Proposal (509) to South
Transfer Chlidonias leucopterus from Hypothetical List to Main List
Effect on the SACC List: This transfers a species from the Hypothetical List to the Main List.
Background: The Hypothetical List currently reads:
Chlidonias leucopterus White-winged Tern: Published photo from Rio Grande do Sul, Brazil (Aldabe et al. 2010).
Aldabe et al.’s abstract reads: “On 20 November 2008 a single White-winged Black Tern Chlidonias leucopterus in complete breeding (alternate) plumage was recorded in Lagoa do Peixe National Park, Rio Grande do Sul, southern Brazil. The bird was photographed showing the diagnostic black underwing coverts. It is suspected that it was an occasional visitor. This is the first record for Brazil and South America.”
Photographic evidence: Two photographs are reproduced in the publication (just email Van Remsen if you need a pdf). They clearly show the diagnostic pure white upperwing-coverts, diagnostic white rump contrasting with a black head, throat, and breast, together with diagnostic black underwing-coverts.
Recommendation: There can be no doubt about the identification, there seems to be no controversy over the authenticity of the locality data. The only anomaly is that the first author did not see the bird. I recommend a YES vote to add this species to the main list as a vagrant to the region.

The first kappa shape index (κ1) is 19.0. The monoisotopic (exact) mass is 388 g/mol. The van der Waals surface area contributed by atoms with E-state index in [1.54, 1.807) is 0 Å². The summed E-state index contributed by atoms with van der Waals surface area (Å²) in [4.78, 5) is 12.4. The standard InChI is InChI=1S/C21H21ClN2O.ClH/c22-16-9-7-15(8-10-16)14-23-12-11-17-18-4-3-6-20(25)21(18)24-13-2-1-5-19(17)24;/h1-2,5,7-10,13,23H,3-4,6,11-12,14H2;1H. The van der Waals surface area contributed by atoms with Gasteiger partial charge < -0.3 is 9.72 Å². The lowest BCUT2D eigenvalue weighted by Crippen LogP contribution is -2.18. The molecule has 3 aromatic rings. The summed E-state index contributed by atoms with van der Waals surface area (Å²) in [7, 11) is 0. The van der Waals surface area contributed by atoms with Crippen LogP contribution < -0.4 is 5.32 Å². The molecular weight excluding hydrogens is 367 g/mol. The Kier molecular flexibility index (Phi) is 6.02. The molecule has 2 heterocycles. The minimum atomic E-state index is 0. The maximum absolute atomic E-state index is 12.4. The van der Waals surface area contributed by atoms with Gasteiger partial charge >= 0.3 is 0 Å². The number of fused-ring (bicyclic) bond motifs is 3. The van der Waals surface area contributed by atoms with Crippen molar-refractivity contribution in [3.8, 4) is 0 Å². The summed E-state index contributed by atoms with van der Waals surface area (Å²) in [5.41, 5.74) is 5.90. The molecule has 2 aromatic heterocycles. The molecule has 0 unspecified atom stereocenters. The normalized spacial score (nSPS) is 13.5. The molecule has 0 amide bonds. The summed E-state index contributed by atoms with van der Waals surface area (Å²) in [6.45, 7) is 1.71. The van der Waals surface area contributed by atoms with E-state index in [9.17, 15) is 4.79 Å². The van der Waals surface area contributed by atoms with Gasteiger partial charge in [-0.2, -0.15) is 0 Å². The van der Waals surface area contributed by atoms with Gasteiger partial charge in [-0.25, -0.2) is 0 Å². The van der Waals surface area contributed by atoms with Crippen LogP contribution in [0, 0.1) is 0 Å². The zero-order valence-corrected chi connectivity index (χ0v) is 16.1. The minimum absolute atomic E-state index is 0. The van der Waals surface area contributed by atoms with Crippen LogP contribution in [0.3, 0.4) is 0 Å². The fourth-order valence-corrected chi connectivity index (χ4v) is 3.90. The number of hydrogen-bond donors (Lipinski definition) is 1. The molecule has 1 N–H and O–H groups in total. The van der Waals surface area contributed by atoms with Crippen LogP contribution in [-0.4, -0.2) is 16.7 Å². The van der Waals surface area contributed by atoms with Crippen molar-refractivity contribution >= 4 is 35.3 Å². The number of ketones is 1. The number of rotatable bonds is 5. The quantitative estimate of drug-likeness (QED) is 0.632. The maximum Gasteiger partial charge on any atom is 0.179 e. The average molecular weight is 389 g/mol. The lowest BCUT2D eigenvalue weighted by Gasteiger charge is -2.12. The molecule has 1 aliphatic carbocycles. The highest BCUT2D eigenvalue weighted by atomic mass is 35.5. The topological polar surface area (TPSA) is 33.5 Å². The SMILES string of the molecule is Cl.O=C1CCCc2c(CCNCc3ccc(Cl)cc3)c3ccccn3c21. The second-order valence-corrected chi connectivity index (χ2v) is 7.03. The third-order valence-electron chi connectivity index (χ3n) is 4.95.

Aldabe, J., Rocchi, A. & Mondón, G. 2010. Primer registro de Chlidonias leucopterus (Charadriiformes: Sternidae) para Brasil y Sudamérica. Rev. Bras. Orn. 18(3): 261-262.
Mark Pearman, October 2011
Comments from Pacheco: “YES. O CBRO acompanhou com interesse a divulgação e confirma as qualidades do registro.”
Comments from Pérez: “YES. Evidence is clear and is supported by the Brazilian Ornithological Records Committee, as stated by Fernando.”
Comments from Jaramillo: “YES. Looked at the photo and it appears undeniably to be that of C. leucopterus. This one was overdue for South America as well!”
Comments from Zimmer: “YES. The published photograph from Lagoa do Peixe leaves no doubt as to the identification, and this is a likely locale for such a bird to turn up.”